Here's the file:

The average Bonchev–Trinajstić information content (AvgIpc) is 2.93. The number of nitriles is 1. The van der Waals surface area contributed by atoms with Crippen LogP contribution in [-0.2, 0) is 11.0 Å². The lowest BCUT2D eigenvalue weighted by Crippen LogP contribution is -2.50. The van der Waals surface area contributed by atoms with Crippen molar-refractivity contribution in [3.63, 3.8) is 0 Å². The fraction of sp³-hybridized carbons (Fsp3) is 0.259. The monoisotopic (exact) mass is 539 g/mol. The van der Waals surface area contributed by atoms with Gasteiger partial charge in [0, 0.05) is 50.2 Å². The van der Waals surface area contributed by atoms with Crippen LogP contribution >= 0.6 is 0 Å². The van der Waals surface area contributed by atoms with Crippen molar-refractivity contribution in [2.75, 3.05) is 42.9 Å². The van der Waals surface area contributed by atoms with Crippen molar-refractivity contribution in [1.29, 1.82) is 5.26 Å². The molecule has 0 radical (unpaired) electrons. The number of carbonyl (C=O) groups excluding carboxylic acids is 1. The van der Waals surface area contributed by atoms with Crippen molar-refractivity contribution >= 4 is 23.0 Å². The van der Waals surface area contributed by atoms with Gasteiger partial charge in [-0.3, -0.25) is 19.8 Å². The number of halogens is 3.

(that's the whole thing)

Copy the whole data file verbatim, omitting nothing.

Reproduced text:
The average Bonchev–Trinajstić information content (AvgIpc) is 2.93. The number of nitriles is 1. The van der Waals surface area contributed by atoms with Crippen LogP contribution in [-0.2, 0) is 11.0 Å². The lowest BCUT2D eigenvalue weighted by Crippen LogP contribution is -2.50. The van der Waals surface area contributed by atoms with Crippen molar-refractivity contribution in [3.63, 3.8) is 0 Å². The fraction of sp³-hybridized carbons (Fsp3) is 0.259. The monoisotopic (exact) mass is 539 g/mol. The van der Waals surface area contributed by atoms with Gasteiger partial charge in [0, 0.05) is 50.2 Å². The van der Waals surface area contributed by atoms with Crippen LogP contribution >= 0.6 is 0 Å². The van der Waals surface area contributed by atoms with Crippen molar-refractivity contribution in [2.75, 3.05) is 42.9 Å². The van der Waals surface area contributed by atoms with Crippen molar-refractivity contribution in [1.29, 1.82) is 5.26 Å². The molecule has 0 radical (unpaired) electrons. The number of carbonyl (C=O) groups excluding carboxylic acids is 1. The van der Waals surface area contributed by atoms with Crippen molar-refractivity contribution >= 4 is 23.0 Å². The van der Waals surface area contributed by atoms with Gasteiger partial charge in [-0.3, -0.25) is 19.8 Å². The number of halogens is 3.